The UK food and drink sector has taken a bold step forward in reducing its impact on the natural world with ambitious changes to its ground-breaking voluntary agreement, the Courtauld Commitment, delivered by environmental charity Wrap.
The commitment is already helping the UK food and drink sector deliver against the UN’s Sustainable Development Goal (SDG) 12.3 to halve food waste. It will now also be central in achieving and monitoring progress towards Net Zero ambitions and convening action on water stewardship in at-risk food sourcing locations, Wrap said.
Foremost is the first industry-wide collaborative action towards a 50 per cent absolute reduction in greenhouse gas emissions associated with food and drink consumed in the UK by 2030 – a critical milestone towards longer term net zero objectives.
A pioneering focus on measuring carbon along the entire food chain and acting on the results is being driven by environmental charity WRAP. The charity delivers the Courtauld Commitment, and brought together more than 80 businesses, trade bodies, NGOs, government departments and other organisations to set the inspiring new GHG targets through the practical framework of the Courtauld Commitment.
'The pioneering work of the Courtauld Commitment now aligns seamlessly with the wider global target on food waste reduction under the UN’s SDG 12.3. To reflect this synergy more clearly, a new moniker for the world’s most ambitious voluntary agreement for sustainable food means it becomes the ‘Courtauld Commitment 2030’,' Wrap said in a statement.
The Courtauld Commitment 2025 launched in 2015 and was then a ten-year programme, to complete in 2025. Today, the agreement has strong membership with more than 90 per cent of UK food retail as well as food manufacturers, the hospitality and food service sector, farmers and growers, redistributors and charities, trade bodies, local authorities and groups and businesses from across the lifecycle of food.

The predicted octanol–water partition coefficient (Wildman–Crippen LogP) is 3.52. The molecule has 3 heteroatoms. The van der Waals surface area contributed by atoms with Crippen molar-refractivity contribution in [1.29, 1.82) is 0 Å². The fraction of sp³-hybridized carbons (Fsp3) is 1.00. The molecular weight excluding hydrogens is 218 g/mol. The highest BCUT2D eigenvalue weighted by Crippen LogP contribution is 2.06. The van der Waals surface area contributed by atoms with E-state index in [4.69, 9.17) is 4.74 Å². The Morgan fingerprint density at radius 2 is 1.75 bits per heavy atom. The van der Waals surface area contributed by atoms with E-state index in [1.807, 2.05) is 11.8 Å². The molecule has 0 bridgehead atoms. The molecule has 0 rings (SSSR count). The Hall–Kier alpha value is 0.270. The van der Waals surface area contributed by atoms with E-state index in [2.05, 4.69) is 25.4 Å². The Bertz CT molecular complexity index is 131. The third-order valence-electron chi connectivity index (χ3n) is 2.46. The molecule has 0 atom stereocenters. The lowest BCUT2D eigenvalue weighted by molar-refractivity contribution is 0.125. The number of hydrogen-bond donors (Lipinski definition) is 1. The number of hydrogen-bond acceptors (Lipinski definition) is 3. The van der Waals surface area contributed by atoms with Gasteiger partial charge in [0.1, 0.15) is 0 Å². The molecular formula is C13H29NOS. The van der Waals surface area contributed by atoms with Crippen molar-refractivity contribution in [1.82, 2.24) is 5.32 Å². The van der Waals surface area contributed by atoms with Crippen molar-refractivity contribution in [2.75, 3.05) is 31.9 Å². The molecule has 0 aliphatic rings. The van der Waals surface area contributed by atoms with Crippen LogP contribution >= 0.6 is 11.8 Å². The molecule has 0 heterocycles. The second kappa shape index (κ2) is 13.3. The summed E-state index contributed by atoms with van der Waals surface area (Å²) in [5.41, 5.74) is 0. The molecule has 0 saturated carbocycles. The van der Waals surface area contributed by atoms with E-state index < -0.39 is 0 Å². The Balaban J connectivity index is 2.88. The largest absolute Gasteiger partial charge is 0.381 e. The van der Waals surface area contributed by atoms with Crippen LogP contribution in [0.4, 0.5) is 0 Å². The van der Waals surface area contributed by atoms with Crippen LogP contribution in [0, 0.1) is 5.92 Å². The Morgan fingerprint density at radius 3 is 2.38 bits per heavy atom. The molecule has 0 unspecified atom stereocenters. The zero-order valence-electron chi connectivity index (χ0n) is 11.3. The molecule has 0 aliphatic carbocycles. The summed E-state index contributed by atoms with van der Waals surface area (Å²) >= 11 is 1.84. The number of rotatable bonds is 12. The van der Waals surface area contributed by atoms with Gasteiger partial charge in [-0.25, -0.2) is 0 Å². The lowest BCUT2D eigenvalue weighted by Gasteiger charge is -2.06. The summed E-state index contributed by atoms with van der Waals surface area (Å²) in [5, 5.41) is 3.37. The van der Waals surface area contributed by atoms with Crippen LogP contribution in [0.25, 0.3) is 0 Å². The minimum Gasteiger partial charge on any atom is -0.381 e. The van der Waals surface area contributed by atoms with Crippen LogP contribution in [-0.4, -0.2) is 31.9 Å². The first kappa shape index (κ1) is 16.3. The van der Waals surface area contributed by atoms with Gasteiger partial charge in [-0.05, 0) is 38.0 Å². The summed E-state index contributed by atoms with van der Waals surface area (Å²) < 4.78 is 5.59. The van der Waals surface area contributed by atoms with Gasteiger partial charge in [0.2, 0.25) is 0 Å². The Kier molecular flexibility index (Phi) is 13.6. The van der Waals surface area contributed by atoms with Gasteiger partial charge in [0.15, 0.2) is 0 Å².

The programme continues to spearhead co-ordinated activity across the whole food system and provide expertise and a non-competitive space to convene collaborative activities, drive sector-wide change and monitor and measure progress against science-based targets. The core Courtauld Commitment targets have been recast to reflect the extension and expansion of the agreement, as follows:
• A 50% absolute reduction in GHG emissions associated with food and drink consumed in the UK by 2030, against a 2015 baseline.
• A 50% per capita reduction in food waste by 2030 vs the UK 2007 baseline.
• To achieve sustainable water management (quality and quantity) in the top 20 most important product and ingredient sourcing areas in the UK and overseas – covering 50% of product ingredients deemed ‘at risk’ from water insecurity.
Extending the Courtauld food waste prevention target to 2030, and aligning it with the global target to halve food waste, will mean that:
• UK food waste will be 800,000 tonnes lower in 2030 compared to 2025, saving food worth £2.4 billion a year by 2030 and the equivalent of 1.9 billion meals
• Between 2025 and 2030 the extended and more ambitious food waste target will result in 2,600,000 tonnes (2.6 million tonnes) of food waste being avoided over the five-year period; saving £8 billion of food from being wasted, and the equivalent of 6.2 billion meals
Marcus Gover, WRAP CEO, said “I’m immensely proud of what we’ve achieved under the Courtauld Commitment 2025 during the last five years. But with [UN Climate Change Conference] COP26 fast approaching, the new Courtauld Commitment 2030 has been refreshed to build on this success and meet newer demands of climate action head on.
'Courtauld has always addressed the most significant sustainability challenges that the sector faces – carbon reduction, improved water stewardship and food waste. Climate change is the biggest threat we all face, and fixing food is vital. I believe Courtauld has never been more important as only fundamental change can reset our fragile global food system into a sustainable model that will feed us in the future, and cut greenhouse gas emissions towards Net Zero.”